Determined to win the General Elections scheduled for April 1967, the then SLPP party resorted to using Civil Servants all over the country to employ their best endeavours to return the SLPP to power as the majority of them were in key positions to serve as Returning Officers.

These events were to dent the image of, deprive for good, and infact change the status of the Civil Service and the Civil Servant from that of a highly respected, dignified, impartial and independent institution to that of a lame-duck organisation. By these events the impartiality and neutrality of the Civil Service were lost. Instead of being chief advisers on policy to the Minister, Civil Servants were reduced to only receiving instructions. They became pawns in the political game of politicians.

Having gone to town on the SLPP government and its subverting of the Civil Service for political ends, Mr Munu though looking at things from the APC lens did not spare his party. The APC also was a key player in the polarisation of the once highly respected and politically neutral body.

...the APC government that succeeded the NRC in 1968 inherited a Service in which there was no love lost between them. The new government was apathetic to and suspicious of the Civil Service.

Rightly or wrongly, the new government entertained the fear that the Service still maintained lingering ties with the defeated SLPP government. But the problem of the APC at the time was that it was forming a government for the first time. It had no experience in governance, and a good number of the material it had for Ministers were just Secondary Schools leavers.

So the government had no choice but to work in sensitive Ministries and Departments with the officers they met there. Contrary to popular expectations however, the freedom and respectability of the Service was restored during the tenure of the APC as a Government.

No dramatic development took place in the Civil Service until the promulgation of the Republican Constitution and the One Party Constitution of 1978, when it was decided to politicise the Civil Service. Certain grades of Civil Servants hitherto prevented from taking active part in politics were allowed to participate. That policy of politicising the Civil Service was severely criticised and condemned by many. Personally, I regarded it as an unfortunate development.

Civil Servants should remain civil servants if conflict of interest in their job was to be avoided. The justification of the APC government which introduced that policy could have been that as a One Party State, all the players in governance of the state should be seen to tow the party policy, act in unison, and thereby rise or fall with the fortunes of the Party. At that material time also (1968-1990), the country witnessed serious lapses in the official conduct of many Civil Servants.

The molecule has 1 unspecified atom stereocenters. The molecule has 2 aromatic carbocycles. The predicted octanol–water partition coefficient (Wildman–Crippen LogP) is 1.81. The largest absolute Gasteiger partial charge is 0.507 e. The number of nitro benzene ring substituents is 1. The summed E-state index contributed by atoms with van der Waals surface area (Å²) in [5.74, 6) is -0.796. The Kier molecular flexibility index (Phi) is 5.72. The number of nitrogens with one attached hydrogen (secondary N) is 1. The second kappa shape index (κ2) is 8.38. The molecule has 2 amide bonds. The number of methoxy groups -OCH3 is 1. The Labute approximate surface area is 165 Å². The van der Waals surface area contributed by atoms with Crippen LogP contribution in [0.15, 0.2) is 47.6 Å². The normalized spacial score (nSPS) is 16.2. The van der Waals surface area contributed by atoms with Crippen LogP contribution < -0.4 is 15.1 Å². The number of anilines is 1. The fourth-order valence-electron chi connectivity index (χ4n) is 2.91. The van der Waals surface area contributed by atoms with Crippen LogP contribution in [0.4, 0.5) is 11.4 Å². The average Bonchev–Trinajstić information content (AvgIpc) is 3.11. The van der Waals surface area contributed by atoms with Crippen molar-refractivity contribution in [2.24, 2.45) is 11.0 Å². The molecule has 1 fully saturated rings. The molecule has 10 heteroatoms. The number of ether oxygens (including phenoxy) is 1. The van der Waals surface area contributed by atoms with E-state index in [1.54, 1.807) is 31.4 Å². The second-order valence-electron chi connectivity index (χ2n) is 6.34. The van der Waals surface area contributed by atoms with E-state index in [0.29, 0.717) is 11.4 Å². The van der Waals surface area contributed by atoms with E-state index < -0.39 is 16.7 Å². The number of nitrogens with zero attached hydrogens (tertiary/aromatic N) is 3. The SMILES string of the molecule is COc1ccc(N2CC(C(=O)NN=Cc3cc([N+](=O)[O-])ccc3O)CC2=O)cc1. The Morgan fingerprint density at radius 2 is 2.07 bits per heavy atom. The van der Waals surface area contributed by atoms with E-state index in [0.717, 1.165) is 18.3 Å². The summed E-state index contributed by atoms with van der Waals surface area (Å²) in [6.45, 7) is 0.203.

A series of investigations on financial malpractices were conducted and a sizeable number of those investigated were found culpable and suffered, some by dismissal, and others by imprisonment. That was the time of the so-called "Vouchergates" and "Squandergates".

Now the government, assisted by partners and well-meaning countries that want to see a restoration of the dignity of the Civil Service now has a new body - the Human Resource Management Office, the HRMO and on its website states, among other things that -

Civil Servants shall take decisions solely in the best interest of the country. They shall not take such decisions in order to gain financial or other material benefits for themselves, their families or their friends, but for the benefit of the people of Sierra Leone.

i) Civil Servants shall always be loyal to the Government and shall to the best of their ability, implement Government’s policies and decisions impartially, transparently and diligently at all times and shall not seek to frustrate or impede the implementation of the decisions or actions of the Government;

ii) Civil Servants shall exhibit a high degree of competence and best practices in the discharge of their duties;

iii) Civil Servants shall deal with the affairs of the public promptly, efficiently, and without bias, according them empathy and respect;

i) Civil Servants shall demonstrate strong moral principles, be honest, faithful, dedicated and just in the discharge of their duties and shall not act in a manner that would demean the honour and dignity of the Service. They shall demonstrate at all times personal/professional integrity and shall not place themselves under any financial obligation to individuals or organisations that might influence or compromise their judgment, impartiality or integrity in the performance of their official duties; iv) Civil Servants shall guard against conflict of interest. A Civil Servant whose personal interest conflicts with his/her official duties shall:

a) declare his personal interests to his superior and comply with any directives to avoid the conflict; and b) refrain from participating in any deliberations with respect to any matter where his personal interests may conflict with his official duties...

and so on but what is of special significance to us is this -

ii) Civil Servants shall not take part in political party activities such as canvassing on behalf of candidates or causes, writing letters to the press on party political matters, accepting any office in any political party organisation and must not be influenced by partisan political considerations to compromise their impartiality and neutrality in the discharge of their official duties. Officers are however entitled to their own views on political matters and if so qualified may vote in elections.

As with all good intentions on paper, it remains to be seen if the lofty ideals enshrined in the working programme of the HRMO will be put into immediate practice that will see the restoration of decorum, protocol and order in the affairs of the Civil Service and civil servants.


Yearning for the mother country?

The right choice is Kevin McPhilips Travel

©Sierra Herald 2002